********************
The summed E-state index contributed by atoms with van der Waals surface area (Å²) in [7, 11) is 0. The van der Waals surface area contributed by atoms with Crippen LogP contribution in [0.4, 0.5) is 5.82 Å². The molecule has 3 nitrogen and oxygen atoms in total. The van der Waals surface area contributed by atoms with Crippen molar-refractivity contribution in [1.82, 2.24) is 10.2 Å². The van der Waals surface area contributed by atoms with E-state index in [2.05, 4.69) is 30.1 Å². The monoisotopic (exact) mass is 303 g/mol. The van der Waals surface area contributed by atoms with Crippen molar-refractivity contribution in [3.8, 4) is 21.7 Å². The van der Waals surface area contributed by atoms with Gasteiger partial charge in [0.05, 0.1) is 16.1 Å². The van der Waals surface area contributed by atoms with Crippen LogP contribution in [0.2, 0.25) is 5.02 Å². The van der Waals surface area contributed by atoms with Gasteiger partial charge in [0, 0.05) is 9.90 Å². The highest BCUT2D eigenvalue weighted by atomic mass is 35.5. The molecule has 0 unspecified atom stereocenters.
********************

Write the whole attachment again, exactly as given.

The summed E-state index contributed by atoms with van der Waals surface area (Å²) in [7, 11) is 0. The van der Waals surface area contributed by atoms with Crippen LogP contribution in [0.4, 0.5) is 5.82 Å². The molecule has 3 nitrogen and oxygen atoms in total. The van der Waals surface area contributed by atoms with Crippen molar-refractivity contribution in [1.82, 2.24) is 10.2 Å². The van der Waals surface area contributed by atoms with E-state index in [2.05, 4.69) is 30.1 Å². The monoisotopic (exact) mass is 303 g/mol. The van der Waals surface area contributed by atoms with Crippen molar-refractivity contribution in [3.8, 4) is 21.7 Å². The van der Waals surface area contributed by atoms with Gasteiger partial charge in [0.05, 0.1) is 16.1 Å². The van der Waals surface area contributed by atoms with Crippen LogP contribution in [0.2, 0.25) is 5.02 Å². The van der Waals surface area contributed by atoms with Gasteiger partial charge in [0, 0.05) is 9.90 Å². The highest BCUT2D eigenvalue weighted by atomic mass is 35.5. The molecule has 0 unspecified atom stereocenters.